Offaly’s Catholics face uphill struggle despite Census revelation

Locals are realistic about the church’s challenges in ‘Ireland’s most Catholic county’

Almost 90% of people in Co Offaly declared as Catholic in Census 2016. File photograph: Thinkstock Images

Almost 90% of people in Co Offaly declared as Catholic in Census 2016. File photograph: Thinkstock Images

 

Offaly might have the largest number of declared Catholics of any county, but it is not immune from the struggles facing the Catholic Church.

In all, 88.6 per cent of people in the county declared as Catholic in Census 2016, although Banagher-based priest Fr Pierre Pepper is pragmatic about the reality behind the numbers.

“It would be revealing if you asked them the further question of how does that translate into the practice of the faith.

“If you look at the realities of a Sunday, the demographics that are there, it will tell a different story,” said Fr Pepper.

Even if people do not go to church, Fr Pepper said there was an extremely positive feeling towards priests in the county.

“There is faith there and there is an affinity.”

But this does not translate into huge numbers in the pews on Sunday. “If you were being honest, you could draw a line at 50 and below that you will notice the young people because they stick out,” he said.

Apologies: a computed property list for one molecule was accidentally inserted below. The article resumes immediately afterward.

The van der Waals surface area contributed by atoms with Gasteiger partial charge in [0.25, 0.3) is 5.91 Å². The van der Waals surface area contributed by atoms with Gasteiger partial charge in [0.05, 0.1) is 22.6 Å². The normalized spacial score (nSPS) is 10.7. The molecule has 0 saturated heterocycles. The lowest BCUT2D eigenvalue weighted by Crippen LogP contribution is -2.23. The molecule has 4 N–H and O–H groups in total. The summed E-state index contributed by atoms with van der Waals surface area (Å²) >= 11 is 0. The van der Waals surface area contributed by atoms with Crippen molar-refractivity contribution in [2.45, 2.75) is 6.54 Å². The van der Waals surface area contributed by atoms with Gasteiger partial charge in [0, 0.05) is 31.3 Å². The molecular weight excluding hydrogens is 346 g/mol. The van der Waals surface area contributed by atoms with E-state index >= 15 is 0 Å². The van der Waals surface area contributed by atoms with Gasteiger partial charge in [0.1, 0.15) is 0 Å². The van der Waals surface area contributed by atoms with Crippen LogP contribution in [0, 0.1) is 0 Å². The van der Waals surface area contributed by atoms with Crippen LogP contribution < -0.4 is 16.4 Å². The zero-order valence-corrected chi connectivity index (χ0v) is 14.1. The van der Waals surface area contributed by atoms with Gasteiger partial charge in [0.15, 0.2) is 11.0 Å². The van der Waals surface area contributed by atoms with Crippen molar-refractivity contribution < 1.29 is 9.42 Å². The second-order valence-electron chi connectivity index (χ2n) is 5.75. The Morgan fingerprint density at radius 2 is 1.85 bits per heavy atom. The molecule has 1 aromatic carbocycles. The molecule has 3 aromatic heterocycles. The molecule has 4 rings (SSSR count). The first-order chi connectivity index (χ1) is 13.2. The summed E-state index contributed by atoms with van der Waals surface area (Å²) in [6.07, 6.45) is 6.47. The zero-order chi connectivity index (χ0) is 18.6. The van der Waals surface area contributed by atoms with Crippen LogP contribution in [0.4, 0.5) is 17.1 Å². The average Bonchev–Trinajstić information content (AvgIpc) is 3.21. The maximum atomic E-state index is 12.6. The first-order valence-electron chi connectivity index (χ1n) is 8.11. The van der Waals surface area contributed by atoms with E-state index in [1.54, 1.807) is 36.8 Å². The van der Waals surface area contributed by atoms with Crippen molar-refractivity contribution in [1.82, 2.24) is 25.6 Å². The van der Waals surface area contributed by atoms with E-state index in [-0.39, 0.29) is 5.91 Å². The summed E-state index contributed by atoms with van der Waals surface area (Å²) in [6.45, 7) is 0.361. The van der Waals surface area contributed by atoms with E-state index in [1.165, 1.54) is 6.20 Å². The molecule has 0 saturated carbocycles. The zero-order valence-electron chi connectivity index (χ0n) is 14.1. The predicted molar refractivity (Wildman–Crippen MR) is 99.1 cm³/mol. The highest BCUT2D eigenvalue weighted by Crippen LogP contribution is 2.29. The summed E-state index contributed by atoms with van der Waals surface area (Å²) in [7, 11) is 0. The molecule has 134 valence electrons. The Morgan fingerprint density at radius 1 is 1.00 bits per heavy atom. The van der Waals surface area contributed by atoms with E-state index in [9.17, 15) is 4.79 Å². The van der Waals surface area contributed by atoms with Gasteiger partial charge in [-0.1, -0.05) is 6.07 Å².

Baptisms and First Holy Communions are “now social events, rather than religious ones”, he said. “They have a veneer of religious practice but that is about all.”

In one case, he had 35 children and their parents attending Mass every Sunday for nine months in preparation for First Holy Communion.

“The day after the Communion they were all gone, bar two.

“That is what you look at rather than statistics, it’s bums on seats.”

However, he remains hopeful. “We are still quite optimistic, there is no room for despondency.”

Settled population

Leaving the Church of the Assumption in Tullamore on Thursday, a woman from Kilcormac said Co Offaly had a more settled population than many other areas. “People don’t move in here. They move more to the city.”

She said the majority of churchgoers are “mostly older, over-50s I would say. There would be very few young people.”

Galway-born Gabriel Dillon, who now lives in Ballingar, was surprised by the Census figures, since he had witnessed a “vast” decline in the numbers attending church since he moved to the county 20 years ago.